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Salish Sea Sentinel | August 11, 2020

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Walking two roads

Walking two roads

By Cara McKenna

Vancouver Island University seems nearly empty during a day in mid-June, shortly after classes wrapped up for the year.

When Troy Barnes arrives as the school’s Shq’apthut gathering place, he’s sharply dressed in a suit and tie, fresh from a job interview, and is stopped to be admired by one of the centre’s directors.

“I’m not usually this dressed up,” he explains when he sits down.

Barnes, 28, recently graduated from VIU with an Indigenous-only ceremony in April, where he was valedictorian. A larger grad ceremony took place earlier in June.

The member of Klahoose First Nation now holds a Bachelor of Arts degree with a major in First Nations studies and a minor in history.

“Right now I’m working with VIU as a program coordinator for a youth summer camp that we’re hosting here in Nanaimo,” he said. “All the logistics are kind of on my plate so its keeping me busy, Monday to Friday. That’s what I’m doing for the summer.”

The Thuy’she’num Tu Smun’eem youth summer camp for Grade 8 to 12 students is a pilot for the school and a passion project for Barnes.

“If there’s a program vision for us, it’s prepping these students for going into university, so its walking those two roads that our elders always talk about: the Western road and the cultural road,” he said. “I guess for me as a program coordinator, it’s being that mentor that I didn’t have when I was a teenager.”

Barnes explained that he didn’t feel prepared when he first moved from his hometown of Powell River to Victoria to attend business school at Camosun College.

“I didn’t do my homework on it; it was the first college I got accepted into and I wasn’t mentally prepared for a course load,” he said. “It was a rude awakening. I ended up failing after one semester and I started missing home so I dropped out.”

On his way home, he stopped at VIU to talk to counsellor, and soon after enrolled in a bridging program for Indigenous students.

He started his degree in 2012, and after a few more bumps in the road, took a year of exploratory studies in Powell River where he said he got his stride back.

“It was the best decision I ever made because the class sizes were smaller there and I was able to get guidance from the teachers there,” he said. “I really did find my voice and confidence during that year. I was not only able to attend every class, but I saw the benefits of just simple attendance and attention to detail.”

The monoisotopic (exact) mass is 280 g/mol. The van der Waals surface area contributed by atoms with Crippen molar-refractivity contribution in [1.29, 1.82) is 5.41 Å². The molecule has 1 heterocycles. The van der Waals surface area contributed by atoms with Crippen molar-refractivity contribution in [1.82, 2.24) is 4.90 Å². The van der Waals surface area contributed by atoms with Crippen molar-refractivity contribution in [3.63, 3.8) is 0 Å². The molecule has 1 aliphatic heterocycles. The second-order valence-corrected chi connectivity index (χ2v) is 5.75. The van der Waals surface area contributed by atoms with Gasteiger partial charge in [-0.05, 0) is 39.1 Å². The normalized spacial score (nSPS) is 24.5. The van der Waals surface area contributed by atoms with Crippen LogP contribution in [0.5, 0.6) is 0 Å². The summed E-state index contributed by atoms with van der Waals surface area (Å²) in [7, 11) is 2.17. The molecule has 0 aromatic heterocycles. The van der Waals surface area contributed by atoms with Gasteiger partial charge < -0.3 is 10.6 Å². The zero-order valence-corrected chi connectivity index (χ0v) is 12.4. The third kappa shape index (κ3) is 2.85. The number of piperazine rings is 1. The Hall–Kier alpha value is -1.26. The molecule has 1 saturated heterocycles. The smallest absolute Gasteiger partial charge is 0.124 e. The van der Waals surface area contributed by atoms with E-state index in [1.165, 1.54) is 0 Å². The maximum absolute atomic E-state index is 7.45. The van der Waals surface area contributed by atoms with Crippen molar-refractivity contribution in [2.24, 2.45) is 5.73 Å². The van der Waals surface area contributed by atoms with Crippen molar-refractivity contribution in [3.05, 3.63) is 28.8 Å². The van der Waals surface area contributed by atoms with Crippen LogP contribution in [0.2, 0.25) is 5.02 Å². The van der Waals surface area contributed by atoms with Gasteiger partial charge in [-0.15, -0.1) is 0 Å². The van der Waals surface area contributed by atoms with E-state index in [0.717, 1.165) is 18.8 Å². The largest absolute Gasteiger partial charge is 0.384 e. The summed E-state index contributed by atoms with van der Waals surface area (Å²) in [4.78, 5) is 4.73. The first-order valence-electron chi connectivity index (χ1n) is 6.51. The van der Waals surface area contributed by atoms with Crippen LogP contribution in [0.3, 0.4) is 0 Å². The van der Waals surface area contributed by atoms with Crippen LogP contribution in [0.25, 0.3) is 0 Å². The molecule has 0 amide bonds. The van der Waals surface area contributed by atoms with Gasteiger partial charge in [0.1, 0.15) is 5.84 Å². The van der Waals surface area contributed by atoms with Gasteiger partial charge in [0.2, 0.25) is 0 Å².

The next year, Barnes moved to Nanaimo and discovered the Indigenous community at VIU through the ‘Su’luqw’a’ Community Cousins Indigenous mentorship program, which he joined in 2014.

“There are bi-weekly check ins where there’s no structure to it really. One of the only things is whoever has the floor, has the floor,” he said. “If you’re succeeding we want to hear about it, but also if you’re struggling. It’s a safe place to talk about anything and I think that’s the most integral part of it.”

With the Community Cousins, Barnes learned public speaking skills, organized events on campus, and travelled to represent the school at several events.

During his years at VIU, he also started to connect back to his home community of Klahoose – Chief Kevin Peacey and two councillors travelled from Cortes Island to Nanaimo to attend Barnes’s grad ceremony.

“I think I went to Klahoose only two or three times growing up. Now that my dad (Billy Barnes) is a councillor there, I find myself going more and finding my voice and my cultural values,” he said. “It means a lot to me that I’m finding a place there, I’m finding a genuine connection to the land and to the people. Because for the longest time, that was a hole in my heart.”

Now that Barnes has graduated, he’s still working with some of his Community Cousins family to pass what they’ve learned on, through two four-day youth summer camps that will take place in August.

The high school students will stay in campus housing, and partake in various activities including daily blogging, getting information about financial aid and learning about the territory with elders.

“We have six of us that will be serving as program assistants and that will be with the students 24/7,” Barnes said. “A lot of us Aboriginal students, we leave a community behind (when we go to university) and it’s a lonely process. … I look back and I think if I could have done it when I was 14, I would have been more prepped.”

The Thuy’she’num Tu Smun’eem camps are being funded for the next three years through a grant of more than $300,000 from the Peter Cundill Foundation.

For more information on the camps, Barnes can be contacted at